LOOP TALKS: Not bad boys, just lost boys
During my career as a reporter I have grown accustomed to the complexities of covering murder cases, as well as court proceedings. I try to properly manage the tsunami of emotions in these scenarios but I am always rattled whenever I encounter a grieving mother.
The one who stands outside the court for hours just to catch a glimpse of her boy before he is shuffled off, in chains, back to the prison van for the long trip East.
You will hear her telling her son “be strong” while her knees barely hold her up from collapsing. Or the one who sits in the family room, gripping her stomach, wearing a tear-stained face, telling reporters, “he was a good boy, he just had he ways”.
I return home to my three-year-old son and wonder, will I be one of those mothers standing outside the court or holding my stomach in grief?
So far for 2018, there have been nine gun-related murders and a slew of shootings which have hit every corner of the island, with the latest being the murder of 23-year-old Shaquille Greenidge. That is nine mothers who have been left grieving and nine mothers who will wait outside the court to hear the fate of their son charged with murder.
The alarming rate at which we are losing our young men to violence disturbs me as a mother but what is more unsettling is the lack of solutions to a growing problem.
Politicians and church leaders have been preaching a multi-sectoral approach to tackling gun violence involving the church, school and the family. And so, we send our boys to school and hope the teachers can give them proper instruction; we send them to church and hope that the pastor can steer them in the right way and we do our best with them in the home. But somewhere in this three-prong journey, a vast majority of them are still being caught in the lure of the ‘fast life’.
It would be remiss not to mention the link between lower-income households and crime and violence. It does not take a sociologist or economist to underscore the correlation between being poor and being caught on the wrong side of the law.
It then becomes clear in this situation that the enemy is not the leaders of the gangs or the drug lords or the boys on the block or even the gun; the enemy here is poverty. This is evident when one analyzes the neighbourhoods where the gun violence impacts most.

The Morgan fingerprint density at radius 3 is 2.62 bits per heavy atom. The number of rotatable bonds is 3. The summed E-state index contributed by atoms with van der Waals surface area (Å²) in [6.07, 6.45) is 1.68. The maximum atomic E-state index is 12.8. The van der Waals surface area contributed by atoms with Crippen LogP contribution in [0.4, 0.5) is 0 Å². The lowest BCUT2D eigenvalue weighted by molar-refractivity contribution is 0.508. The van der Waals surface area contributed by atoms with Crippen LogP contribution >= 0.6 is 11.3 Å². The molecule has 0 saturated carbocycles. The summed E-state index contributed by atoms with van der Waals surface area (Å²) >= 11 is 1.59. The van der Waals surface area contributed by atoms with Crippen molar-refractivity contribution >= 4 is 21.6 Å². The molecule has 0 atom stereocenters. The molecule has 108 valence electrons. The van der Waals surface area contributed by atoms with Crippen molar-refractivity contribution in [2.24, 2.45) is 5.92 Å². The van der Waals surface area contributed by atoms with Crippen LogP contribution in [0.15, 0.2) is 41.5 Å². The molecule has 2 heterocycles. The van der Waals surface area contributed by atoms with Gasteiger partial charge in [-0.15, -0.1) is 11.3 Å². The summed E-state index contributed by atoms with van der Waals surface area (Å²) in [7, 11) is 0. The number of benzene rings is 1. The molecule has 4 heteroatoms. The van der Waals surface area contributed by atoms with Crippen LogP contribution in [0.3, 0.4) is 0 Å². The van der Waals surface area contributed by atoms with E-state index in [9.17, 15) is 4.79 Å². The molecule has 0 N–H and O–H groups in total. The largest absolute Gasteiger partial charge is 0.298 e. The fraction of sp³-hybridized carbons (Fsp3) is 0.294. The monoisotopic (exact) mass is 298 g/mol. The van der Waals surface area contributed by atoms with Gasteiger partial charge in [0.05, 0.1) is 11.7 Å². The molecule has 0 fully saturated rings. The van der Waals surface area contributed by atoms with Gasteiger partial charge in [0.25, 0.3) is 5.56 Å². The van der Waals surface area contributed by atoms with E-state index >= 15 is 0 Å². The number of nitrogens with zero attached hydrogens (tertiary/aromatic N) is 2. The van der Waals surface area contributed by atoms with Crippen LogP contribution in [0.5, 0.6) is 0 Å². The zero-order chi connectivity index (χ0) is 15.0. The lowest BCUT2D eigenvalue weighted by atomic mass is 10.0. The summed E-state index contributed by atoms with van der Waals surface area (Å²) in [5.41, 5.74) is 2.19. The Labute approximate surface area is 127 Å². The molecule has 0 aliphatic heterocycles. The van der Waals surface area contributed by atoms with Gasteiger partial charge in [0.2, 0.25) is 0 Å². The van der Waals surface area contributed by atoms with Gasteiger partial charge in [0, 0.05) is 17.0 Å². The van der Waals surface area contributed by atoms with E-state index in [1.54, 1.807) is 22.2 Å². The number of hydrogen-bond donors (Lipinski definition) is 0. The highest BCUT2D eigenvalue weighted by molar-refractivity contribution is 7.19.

In my community, I have witnessed many young men left on the wayside to raise themselves because mothers are either too busy or too tired – too busy trying to keep the family fed or too tired to focus on keeping the boy on the right path. The street then becomes the parent and the violence breeds out of control.
This means then, the most intense intervention of the multi-sectoral approach to reducing gun violence has to be in the home; this is especially so for single-parent families. Single mothers need a tremendous amount of assistance, both financial and emotional, in rearing their sons.
Much in the same way the Black Panther Party for Self-Defense proposed a ten-point plan to transform communities, ‘ghetto’ communities too require a properly laid out strategy to save these lost boys before they end up in the courts or in the grave.
A strategy centered around big brother mentorship programs, breakfast and feeding programs, after-school programs and most importantly entrepreneurial programs to allow young men to earn some money and learn responsibility.
These programs need to be taken into the heart of the communities, supported by police and non-governmental organizations, to provide single-mother households with the support they need to properly raise their sons.
While anti-gang legislation and harsher gun penalties sound good on paper, it is futile to close the door after the horse has bolted from the stable.
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